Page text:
6 Popular Dog Myths, Debunked
You know that your dog is the cutest, funniest, most lovable pooch on the planet, but there's probably a lot you don't know about man's best friend. Over the years, a surprising amount of misinformation has been repeated enough about these furry little creatures to make it seem like fact. Petful took some time to debunk several popular myths about dogs that are just that—myths.
1. Dogs are completely color blind.
While many movies have tried to convince us that dogs are completely color blind, that actually isn't true. Dogs are partially color blind, but have the ability to see yellow, green, and blue or combinations of those colors. As motion and brightness are more important for dogs, their partial color blindness does not affect them much.
2. A dog's mouth is cleaner than a human's mouth.
While most germs in a dog's mouth are dog-specific and harmless to a human being, that doesn't mean that a dog's mouth is actually cleaner than a human's. They're both filled with a fairly equal amount of bacteria—not all of which can be transmitted between species. But a dog licks many things that most people would not want on or near their face (especially those puppers who like to go digging through the trash), so it's always a good idea to keep any smooching sessions with your dog to a minimum—especially because a dog can transfer bacteria to a human that could result in an infection.
3. One human year equals seven dog years.
Many dog owners automatically give two ages when asked how old their dog is: human years and "dog years" (the latter of which they calculate as human years times seven). According to Jesse Grady, clinical instructor of veterinary medicine at Mississippi State University, the best way to describe a dog's age is to sort it into a category.
The American Animal Hospital Association Canine Life Stages Guidelines [PDF] is what many veterinarians use to treat their patients. This list divides a dog's lifespan into six stages: puppy, junior, adult, mature, senior, and geriatric. And rate of maturation looks a lot different in dogs than it does in people. It takes a less than a year for a dog to reach the adult stage, and after that it takes nearly six years for it to move on to the mature stage of its life. In other words: "Dog years" depend on the dog itself.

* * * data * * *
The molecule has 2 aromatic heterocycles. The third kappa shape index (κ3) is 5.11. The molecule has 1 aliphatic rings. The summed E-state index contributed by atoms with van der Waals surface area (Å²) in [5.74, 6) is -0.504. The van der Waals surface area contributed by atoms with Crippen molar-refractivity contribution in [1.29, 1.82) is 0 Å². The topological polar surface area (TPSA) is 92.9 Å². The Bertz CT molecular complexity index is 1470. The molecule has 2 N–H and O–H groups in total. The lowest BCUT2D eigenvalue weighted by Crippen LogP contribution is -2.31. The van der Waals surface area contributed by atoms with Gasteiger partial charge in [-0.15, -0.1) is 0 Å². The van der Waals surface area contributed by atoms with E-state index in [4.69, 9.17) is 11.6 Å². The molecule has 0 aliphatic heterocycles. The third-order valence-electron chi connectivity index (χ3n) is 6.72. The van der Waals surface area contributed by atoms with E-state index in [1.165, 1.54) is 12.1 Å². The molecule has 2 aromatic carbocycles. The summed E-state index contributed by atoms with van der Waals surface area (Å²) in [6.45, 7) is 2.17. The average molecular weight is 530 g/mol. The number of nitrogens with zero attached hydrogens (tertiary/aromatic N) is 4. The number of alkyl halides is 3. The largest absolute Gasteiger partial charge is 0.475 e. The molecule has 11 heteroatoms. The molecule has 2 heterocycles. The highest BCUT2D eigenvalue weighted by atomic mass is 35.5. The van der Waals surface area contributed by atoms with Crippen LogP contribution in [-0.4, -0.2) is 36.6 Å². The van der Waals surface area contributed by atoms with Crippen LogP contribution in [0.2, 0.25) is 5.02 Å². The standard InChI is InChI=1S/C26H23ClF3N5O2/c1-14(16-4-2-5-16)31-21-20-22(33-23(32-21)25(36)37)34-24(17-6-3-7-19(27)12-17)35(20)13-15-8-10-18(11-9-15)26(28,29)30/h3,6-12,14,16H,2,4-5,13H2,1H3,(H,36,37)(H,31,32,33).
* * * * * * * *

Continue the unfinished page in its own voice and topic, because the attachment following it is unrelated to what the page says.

4. A dry or warm nose means a dog is sick.
Dryness or discoloration of a dog's nose doesn't necessarily mean a dog is sick. A dog's nose actually naturally dries out in its sleep, but is right back to normal about 10 minutes after it wakes up. Dryness can also be due to allergies, sunburn, or dehydration, and some dogs' noses tend to get dryer as they age.
5. Indoor dogs don't get heartworm.
Just because a dog stays indoors most of the time doesn't mean it can't come into contact with a mosquito. And it takes just one mosquito bite for a dog to contract heartworm, which can be fatal. At the very least, the treatment process will be expensive to the pet owner. Heartworm prevention is important for both indoor and outdoor dogs.
6. Only male dogs hump.
Mounting, or humping, is a sign of both dominance and insecurity and can be performed by either a male or female dog. Some dogs hump when they become excited or stressed by a situation. A female dog may even hump to get attention.